Illustration by Prospect

The mystery of the Russian “Z”

Sometimes referred to as a “zwastika”, why did Putin’s forces settle on a Roman rather than Cyrillic letter for their campaign of destruction?
October 4, 2023

We know language is dynamic and always in flux, but we often forget that so is our alphabet. I was reminded of this recently at the opening of “Alphabets Alive!”, a wonderful exhibition at the Bodleian Library in Oxford. Joining us there virtually was Yevhen Berd, a Ukrainian artist and calligrapher. His colourful contribution to the show, an AI-generated piece called Paper Cut Alphabet, features only 25 letters of the Roman alphabet: he deliberately excluded the letter Z because he sees it as a symbol of Russia’s invasion of his homeland.

When Russian tanks rolled into Ukraine in February 2022, many of them had the letter Z mysteriously spray-painted on their sides. A rapid propaganda campaign soon followed, with the Russian government mandating supporters to paint Z across billboards, put Z stickers in kindergarten and bus windows and arrange schoolchildren to line up in Z formations for drone shots. “This one simple letter disgusted me,” Berd explained to us. “It is like a swastika.” 

Sometimes referred to as a “zwastika” by supporters of Ukraine, how Z became a pro-Russian symbol is uncertain. It could represent the word zapad, meaning “west”, the name given to the western divisions of the Russian army. Or it may be a military method of distinguishing internal troops to prevent friendly fire.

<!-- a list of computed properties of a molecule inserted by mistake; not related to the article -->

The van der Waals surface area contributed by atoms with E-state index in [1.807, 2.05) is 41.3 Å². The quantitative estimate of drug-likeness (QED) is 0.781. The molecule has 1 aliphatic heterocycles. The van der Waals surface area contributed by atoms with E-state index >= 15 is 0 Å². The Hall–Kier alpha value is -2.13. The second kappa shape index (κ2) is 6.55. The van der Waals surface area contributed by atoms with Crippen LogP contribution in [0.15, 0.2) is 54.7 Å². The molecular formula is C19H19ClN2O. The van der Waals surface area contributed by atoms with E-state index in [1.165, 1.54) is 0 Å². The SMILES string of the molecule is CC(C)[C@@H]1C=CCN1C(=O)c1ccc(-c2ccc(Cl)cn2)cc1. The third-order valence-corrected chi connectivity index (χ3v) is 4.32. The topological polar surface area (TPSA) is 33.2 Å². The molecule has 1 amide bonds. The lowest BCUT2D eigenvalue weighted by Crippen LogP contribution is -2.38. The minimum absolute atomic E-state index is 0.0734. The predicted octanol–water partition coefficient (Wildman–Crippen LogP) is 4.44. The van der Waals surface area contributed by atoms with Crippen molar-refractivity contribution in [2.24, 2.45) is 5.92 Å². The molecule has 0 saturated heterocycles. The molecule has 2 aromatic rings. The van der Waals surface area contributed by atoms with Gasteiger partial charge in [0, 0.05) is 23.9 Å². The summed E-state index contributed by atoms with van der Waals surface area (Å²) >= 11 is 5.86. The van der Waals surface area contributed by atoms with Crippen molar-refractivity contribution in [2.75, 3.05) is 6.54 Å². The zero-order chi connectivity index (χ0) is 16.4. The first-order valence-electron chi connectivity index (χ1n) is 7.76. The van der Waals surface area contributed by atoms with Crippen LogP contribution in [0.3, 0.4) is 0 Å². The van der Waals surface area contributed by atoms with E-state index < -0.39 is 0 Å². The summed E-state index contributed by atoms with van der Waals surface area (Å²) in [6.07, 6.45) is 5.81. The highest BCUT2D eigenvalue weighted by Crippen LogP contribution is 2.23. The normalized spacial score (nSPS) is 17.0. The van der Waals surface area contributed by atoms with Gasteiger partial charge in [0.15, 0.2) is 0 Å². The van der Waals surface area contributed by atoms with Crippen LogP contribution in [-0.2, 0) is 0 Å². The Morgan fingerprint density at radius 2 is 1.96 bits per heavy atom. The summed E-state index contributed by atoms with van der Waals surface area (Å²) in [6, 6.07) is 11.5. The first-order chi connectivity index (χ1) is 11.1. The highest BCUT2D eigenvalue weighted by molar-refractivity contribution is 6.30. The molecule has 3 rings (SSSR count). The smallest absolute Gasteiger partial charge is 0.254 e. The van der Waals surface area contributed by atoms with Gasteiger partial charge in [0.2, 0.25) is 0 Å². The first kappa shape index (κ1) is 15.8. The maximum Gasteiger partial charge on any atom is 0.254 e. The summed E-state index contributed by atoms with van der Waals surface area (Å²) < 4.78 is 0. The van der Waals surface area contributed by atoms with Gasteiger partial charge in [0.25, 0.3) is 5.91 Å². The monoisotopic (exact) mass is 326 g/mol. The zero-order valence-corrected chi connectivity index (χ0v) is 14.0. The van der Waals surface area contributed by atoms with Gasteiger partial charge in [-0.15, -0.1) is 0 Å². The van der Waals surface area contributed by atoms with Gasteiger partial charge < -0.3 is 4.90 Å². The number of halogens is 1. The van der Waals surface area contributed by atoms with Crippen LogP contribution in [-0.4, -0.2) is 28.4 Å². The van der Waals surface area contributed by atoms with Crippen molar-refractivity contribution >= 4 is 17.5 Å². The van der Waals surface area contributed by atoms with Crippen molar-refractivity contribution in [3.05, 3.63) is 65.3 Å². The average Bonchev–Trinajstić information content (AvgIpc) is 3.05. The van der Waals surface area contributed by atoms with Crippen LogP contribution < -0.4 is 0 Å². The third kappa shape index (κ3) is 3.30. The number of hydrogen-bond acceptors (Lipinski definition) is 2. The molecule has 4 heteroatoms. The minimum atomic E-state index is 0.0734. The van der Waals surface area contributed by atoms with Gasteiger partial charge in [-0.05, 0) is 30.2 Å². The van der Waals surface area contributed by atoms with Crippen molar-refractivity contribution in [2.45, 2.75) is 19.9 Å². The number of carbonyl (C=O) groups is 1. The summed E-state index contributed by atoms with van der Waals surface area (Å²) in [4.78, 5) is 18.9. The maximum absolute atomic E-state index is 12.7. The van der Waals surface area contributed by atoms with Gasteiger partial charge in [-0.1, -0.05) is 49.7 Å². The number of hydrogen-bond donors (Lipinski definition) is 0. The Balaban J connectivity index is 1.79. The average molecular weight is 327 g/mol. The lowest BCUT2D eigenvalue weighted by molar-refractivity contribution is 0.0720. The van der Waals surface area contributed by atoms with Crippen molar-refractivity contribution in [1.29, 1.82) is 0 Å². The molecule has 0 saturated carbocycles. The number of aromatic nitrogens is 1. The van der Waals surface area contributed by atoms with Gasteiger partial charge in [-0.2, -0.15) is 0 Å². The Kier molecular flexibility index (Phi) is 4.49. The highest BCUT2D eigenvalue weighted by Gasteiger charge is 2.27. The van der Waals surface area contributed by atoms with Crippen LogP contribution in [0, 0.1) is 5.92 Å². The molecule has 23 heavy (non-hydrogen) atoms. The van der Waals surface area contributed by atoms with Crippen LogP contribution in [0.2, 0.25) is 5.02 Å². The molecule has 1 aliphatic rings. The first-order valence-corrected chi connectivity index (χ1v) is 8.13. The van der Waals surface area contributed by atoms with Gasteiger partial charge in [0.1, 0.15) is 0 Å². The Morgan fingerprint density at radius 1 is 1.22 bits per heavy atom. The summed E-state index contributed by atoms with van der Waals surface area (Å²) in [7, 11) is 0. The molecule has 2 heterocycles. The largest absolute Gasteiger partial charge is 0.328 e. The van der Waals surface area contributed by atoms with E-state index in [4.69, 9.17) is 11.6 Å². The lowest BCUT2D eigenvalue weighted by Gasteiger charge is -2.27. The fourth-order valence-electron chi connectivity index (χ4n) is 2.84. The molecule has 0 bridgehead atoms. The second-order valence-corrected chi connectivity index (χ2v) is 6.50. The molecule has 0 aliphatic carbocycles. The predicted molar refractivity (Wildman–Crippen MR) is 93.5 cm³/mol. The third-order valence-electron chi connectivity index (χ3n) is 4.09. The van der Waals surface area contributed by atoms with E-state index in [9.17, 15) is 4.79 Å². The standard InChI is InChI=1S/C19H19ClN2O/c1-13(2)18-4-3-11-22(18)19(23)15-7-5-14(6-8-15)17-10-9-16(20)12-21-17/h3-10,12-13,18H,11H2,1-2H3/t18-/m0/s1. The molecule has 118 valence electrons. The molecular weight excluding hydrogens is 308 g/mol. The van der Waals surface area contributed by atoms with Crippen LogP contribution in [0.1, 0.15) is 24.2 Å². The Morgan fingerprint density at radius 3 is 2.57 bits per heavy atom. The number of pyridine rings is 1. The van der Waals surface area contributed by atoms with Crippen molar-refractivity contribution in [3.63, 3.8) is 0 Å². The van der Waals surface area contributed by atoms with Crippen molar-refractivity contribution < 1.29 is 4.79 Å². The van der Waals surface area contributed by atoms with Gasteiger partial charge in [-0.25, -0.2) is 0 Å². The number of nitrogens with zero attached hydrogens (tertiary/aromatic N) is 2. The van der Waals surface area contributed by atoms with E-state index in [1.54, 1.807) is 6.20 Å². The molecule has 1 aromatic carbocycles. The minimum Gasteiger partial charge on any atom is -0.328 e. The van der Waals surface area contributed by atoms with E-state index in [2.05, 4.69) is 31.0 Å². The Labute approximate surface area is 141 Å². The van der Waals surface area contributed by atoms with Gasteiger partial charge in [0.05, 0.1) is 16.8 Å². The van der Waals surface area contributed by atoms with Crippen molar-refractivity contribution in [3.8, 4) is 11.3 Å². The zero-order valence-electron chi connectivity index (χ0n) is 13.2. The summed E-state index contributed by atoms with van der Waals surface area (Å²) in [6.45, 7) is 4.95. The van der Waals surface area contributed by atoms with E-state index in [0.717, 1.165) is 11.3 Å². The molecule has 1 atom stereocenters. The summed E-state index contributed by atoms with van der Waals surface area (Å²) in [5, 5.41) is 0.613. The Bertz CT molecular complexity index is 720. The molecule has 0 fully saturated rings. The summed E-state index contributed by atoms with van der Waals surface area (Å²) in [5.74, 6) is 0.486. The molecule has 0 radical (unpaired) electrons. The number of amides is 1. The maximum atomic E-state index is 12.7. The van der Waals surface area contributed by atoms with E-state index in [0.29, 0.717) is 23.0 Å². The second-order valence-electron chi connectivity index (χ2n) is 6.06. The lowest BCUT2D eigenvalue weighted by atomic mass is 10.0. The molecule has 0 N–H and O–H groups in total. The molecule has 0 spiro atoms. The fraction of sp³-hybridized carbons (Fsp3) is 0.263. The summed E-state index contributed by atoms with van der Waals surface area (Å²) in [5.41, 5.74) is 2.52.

It is also a mystery why the Roman alphabet was chosen over the Cyrillic one used by both Russia and Ukraine; Cyrillic already has a letter with the equivalent sound in З. While use of Z as a symbol has slowed in 2023, last year it appeared widely in slogans based on the Russian word за, meaning “for”, in hybrid constructions mixing Roman and Cyrillic: citizens were urged to fight Zа, or for, victory, for Russia, for the Motherland. 

Dropping or adding letters from an alphabet has been going on for centuries. We have only had 26 letters in the English alphabet for two centuries. Before then, i and j were different forms of the same letter, as were u and v (the form used depended on the position of the letter in the word). Regular s appeared only at the end of a word, “long s” (ſ ) everywhere else. Other dropped letters include ash (æ), eth (ð), thorn (þ), wynn (ƿ), yogh (ȝ) and ampersand (&, often referred to as the 27th letter because it came after Z).

There have always been people wanting to reform the English alphabet. The Irish playwright George Bernard Shaw wanted to do away with it completely, leaving £8,300 in his will expressly for the purpose of creating a new “Shavian” alphabet. There are already mutterings on social media of boycotting the letter X now that Elon Musk has commandeered it for his business ventures (and one of his sons). After all, Englsh s cmprhnsbl wtht vwls. Maybe it will survive without Xs and Zs one day.